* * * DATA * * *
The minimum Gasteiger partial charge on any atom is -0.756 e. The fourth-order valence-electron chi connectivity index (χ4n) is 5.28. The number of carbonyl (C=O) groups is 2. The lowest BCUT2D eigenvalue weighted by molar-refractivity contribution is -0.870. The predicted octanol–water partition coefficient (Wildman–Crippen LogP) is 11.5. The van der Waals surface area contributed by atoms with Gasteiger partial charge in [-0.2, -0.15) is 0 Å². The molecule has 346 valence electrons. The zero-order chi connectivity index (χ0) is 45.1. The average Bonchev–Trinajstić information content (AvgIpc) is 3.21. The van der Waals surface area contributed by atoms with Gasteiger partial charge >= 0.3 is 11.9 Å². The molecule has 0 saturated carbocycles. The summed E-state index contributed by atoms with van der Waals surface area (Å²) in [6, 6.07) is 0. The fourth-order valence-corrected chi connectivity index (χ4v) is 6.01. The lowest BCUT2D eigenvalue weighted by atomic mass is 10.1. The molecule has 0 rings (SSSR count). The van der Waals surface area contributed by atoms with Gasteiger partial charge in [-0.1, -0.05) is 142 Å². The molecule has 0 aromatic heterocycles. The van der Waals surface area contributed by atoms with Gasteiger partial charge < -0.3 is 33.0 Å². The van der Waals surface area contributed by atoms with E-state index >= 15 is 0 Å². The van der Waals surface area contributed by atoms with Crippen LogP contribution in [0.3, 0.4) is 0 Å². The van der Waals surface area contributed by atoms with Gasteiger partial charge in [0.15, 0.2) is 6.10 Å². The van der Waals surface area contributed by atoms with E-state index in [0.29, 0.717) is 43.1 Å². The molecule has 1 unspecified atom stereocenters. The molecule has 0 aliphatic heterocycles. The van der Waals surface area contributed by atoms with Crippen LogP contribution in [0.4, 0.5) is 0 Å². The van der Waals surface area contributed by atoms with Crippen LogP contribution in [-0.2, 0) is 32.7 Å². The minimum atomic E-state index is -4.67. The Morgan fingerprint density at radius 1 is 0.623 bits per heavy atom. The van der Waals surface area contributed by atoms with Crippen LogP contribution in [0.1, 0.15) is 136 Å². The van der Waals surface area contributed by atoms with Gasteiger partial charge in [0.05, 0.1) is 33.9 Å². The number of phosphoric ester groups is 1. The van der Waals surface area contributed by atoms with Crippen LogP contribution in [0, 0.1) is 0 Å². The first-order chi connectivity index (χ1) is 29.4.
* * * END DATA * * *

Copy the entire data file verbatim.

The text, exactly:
The minimum Gasteiger partial charge on any atom is -0.756 e. The fourth-order valence-electron chi connectivity index (χ4n) is 5.28. The number of carbonyl (C=O) groups is 2. The lowest BCUT2D eigenvalue weighted by molar-refractivity contribution is -0.870. The predicted octanol–water partition coefficient (Wildman–Crippen LogP) is 11.5. The van der Waals surface area contributed by atoms with Gasteiger partial charge in [-0.2, -0.15) is 0 Å². The molecule has 346 valence electrons. The zero-order chi connectivity index (χ0) is 45.1. The average Bonchev–Trinajstić information content (AvgIpc) is 3.21. The van der Waals surface area contributed by atoms with Gasteiger partial charge >= 0.3 is 11.9 Å². The molecule has 0 saturated carbocycles. The summed E-state index contributed by atoms with van der Waals surface area (Å²) in [6, 6.07) is 0. The fourth-order valence-corrected chi connectivity index (χ4v) is 6.01. The lowest BCUT2D eigenvalue weighted by atomic mass is 10.1. The molecule has 0 rings (SSSR count). The van der Waals surface area contributed by atoms with Gasteiger partial charge in [-0.1, -0.05) is 142 Å². The molecule has 0 aromatic heterocycles. The van der Waals surface area contributed by atoms with Gasteiger partial charge < -0.3 is 33.0 Å². The van der Waals surface area contributed by atoms with E-state index >= 15 is 0 Å². The van der Waals surface area contributed by atoms with Crippen LogP contribution in [0.3, 0.4) is 0 Å². The van der Waals surface area contributed by atoms with Gasteiger partial charge in [0.15, 0.2) is 6.10 Å². The van der Waals surface area contributed by atoms with E-state index in [0.29, 0.717) is 43.1 Å². The molecule has 1 unspecified atom stereocenters. The molecule has 0 aliphatic heterocycles. The van der Waals surface area contributed by atoms with Crippen LogP contribution in [0.4, 0.5) is 0 Å². The van der Waals surface area contributed by atoms with Crippen LogP contribution in [-0.2, 0) is 32.7 Å². The minimum atomic E-state index is -4.67. The Morgan fingerprint density at radius 1 is 0.623 bits per heavy atom. The van der Waals surface area contributed by atoms with Crippen LogP contribution in [0.1, 0.15) is 136 Å². The van der Waals surface area contributed by atoms with Gasteiger partial charge in [0.05, 0.1) is 33.9 Å². The number of phosphoric ester groups is 1. The van der Waals surface area contributed by atoms with Crippen LogP contribution in [0, 0.1) is 0 Å². The first-order chi connectivity index (χ1) is 29.4.